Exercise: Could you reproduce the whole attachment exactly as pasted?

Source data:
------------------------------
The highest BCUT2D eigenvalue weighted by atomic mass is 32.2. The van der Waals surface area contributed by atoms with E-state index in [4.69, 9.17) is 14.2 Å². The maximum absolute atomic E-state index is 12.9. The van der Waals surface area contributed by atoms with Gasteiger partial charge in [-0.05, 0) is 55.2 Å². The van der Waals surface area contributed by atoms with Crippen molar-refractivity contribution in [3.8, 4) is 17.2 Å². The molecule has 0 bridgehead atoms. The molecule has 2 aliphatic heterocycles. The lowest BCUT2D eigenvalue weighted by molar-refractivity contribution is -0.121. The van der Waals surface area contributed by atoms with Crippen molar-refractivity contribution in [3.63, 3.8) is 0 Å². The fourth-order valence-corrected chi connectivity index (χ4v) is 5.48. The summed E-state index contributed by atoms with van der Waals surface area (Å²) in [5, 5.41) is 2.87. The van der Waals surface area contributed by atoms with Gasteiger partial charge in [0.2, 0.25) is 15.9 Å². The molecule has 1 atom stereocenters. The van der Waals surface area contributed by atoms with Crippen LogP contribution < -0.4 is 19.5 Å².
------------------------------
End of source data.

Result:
The highest BCUT2D eigenvalue weighted by atomic mass is 32.2. The van der Waals surface area contributed by atoms with E-state index in [4.69, 9.17) is 14.2 Å². The maximum absolute atomic E-state index is 12.9. The van der Waals surface area contributed by atoms with Gasteiger partial charge in [-0.05, 0) is 55.2 Å². The van der Waals surface area contributed by atoms with Crippen molar-refractivity contribution in [3.8, 4) is 17.2 Å². The molecule has 0 bridgehead atoms. The molecule has 2 aliphatic heterocycles. The lowest BCUT2D eigenvalue weighted by molar-refractivity contribution is -0.121. The van der Waals surface area contributed by atoms with Crippen molar-refractivity contribution in [3.63, 3.8) is 0 Å². The fourth-order valence-corrected chi connectivity index (χ4v) is 5.48. The summed E-state index contributed by atoms with van der Waals surface area (Å²) in [5, 5.41) is 2.87. The van der Waals surface area contributed by atoms with Gasteiger partial charge in [0.2, 0.25) is 15.9 Å². The molecule has 1 atom stereocenters. The van der Waals surface area contributed by atoms with Crippen LogP contribution < -0.4 is 19.5 Å².